"... Interactive theorem proving provides a general approach to modeling and verification of both finitestate and infinitestate systems but requires significant human efforts to deal with many tedious proofs. On the other hand, modelchecking is limited to some application domain with small finitestate ..."
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Cited by 3 (0 self)
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Interactive theorem proving provides a general approach to modeling and verification of both finitestate and infinitestate systems but requires significant human efforts to deal with many tedious proofs. On the other hand, modelchecking is limited to some application domain with small finitestate space. A natural thought for this problem is to integrate these two approaches. To keep the consistency of the integration and ensure the correctness of verification, we suggest to use type theory based theorem provers (e.g. Lego) as the platform for the integration and build a modelchecker to do parts of the verification automatically. We formalise a verification system of both CCS and an imperative language in the proof development system Lego which can be used to verify both finitestate and infinitestate problems. Then a modelchecker, LegoMC, is implemented to generate Lego proof terms for finitestate problems automatically. Therefore people can use Lego to verify a general problem ...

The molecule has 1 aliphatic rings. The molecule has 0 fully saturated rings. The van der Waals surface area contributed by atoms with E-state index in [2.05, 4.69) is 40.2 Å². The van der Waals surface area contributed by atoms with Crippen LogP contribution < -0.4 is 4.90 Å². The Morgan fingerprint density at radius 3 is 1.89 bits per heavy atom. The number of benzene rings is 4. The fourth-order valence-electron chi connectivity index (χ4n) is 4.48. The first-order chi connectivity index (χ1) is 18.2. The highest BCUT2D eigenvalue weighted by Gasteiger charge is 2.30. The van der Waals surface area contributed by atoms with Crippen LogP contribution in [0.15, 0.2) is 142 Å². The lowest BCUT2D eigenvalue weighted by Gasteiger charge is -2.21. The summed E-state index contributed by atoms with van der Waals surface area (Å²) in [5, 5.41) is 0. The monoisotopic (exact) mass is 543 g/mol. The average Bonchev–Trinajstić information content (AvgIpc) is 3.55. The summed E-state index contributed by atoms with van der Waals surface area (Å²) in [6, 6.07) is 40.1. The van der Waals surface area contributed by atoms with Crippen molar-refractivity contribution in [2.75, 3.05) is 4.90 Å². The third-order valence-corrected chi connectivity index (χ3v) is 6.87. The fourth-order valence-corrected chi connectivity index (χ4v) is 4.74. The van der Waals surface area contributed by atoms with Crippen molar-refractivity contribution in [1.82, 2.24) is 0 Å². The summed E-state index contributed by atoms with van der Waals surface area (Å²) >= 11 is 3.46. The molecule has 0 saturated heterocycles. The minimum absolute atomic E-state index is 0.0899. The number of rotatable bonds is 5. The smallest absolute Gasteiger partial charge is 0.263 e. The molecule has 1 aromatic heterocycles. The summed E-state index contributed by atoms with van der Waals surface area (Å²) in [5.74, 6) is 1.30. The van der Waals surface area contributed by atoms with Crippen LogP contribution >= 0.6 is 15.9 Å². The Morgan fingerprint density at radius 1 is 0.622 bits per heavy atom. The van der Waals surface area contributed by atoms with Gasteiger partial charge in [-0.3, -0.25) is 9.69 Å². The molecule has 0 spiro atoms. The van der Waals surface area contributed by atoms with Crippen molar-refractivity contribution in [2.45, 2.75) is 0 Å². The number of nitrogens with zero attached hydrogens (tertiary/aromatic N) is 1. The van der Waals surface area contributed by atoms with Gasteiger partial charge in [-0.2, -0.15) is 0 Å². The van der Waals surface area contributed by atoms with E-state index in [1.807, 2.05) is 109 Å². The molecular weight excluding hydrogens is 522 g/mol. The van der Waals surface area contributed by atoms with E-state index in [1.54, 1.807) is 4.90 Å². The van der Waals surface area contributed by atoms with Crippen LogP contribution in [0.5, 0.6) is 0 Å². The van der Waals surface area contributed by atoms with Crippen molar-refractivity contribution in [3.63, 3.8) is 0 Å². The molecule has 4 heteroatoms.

The Raven Kernel: a Microkernel for Shared Memory Multiprocessors
, 1993
"... This report presents a new operating system kernel which addresses the above factors for a shared memory multiprocessing environment. This design is geared specifically towards uniformly shared memory architectures, and not nonuniform architectures (NUMA) or distributed 1 ..."
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This report presents a new operating system kernel which addresses the above factors for a shared memory multiprocessing environment. This design is geared specifically towards uniformly shared memory architectures, and not nonuniform architectures (NUMA) or distributed 1
Long Lived and Adaptive Shared Memory Implementations
, 2001
"... this paper. Motivated by their first work Moir and Anderson developed renaming algorithms, in the read/write model, when such a bound on the maximum number of processes is known in advance. This led to a sequence of works on the renaming problem in this model [MA95, MG96, BGHM95] that lead to a long ..."
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this paper. Motivated by their first work Moir and Anderson developed renaming algorithms, in the read/write model, when such a bound on the maximum number of processes is known in advance. This led to a sequence of works on the renaming problem in this model [MA95, MG96, BGHM95] that lead to a longlived (2K \Gamma 1)renaming algorithm with O(K ) step complexity and O(K space complexity [Moi98]. These works employed various variants of the splitter building block which is a descendant of Lamport's adaptive mutual exclusion algorithm, however the last one [Moi98] depends on an additional work which is the first longlived renaming algorithm by Burns and Peterson [BP89]
Appendix A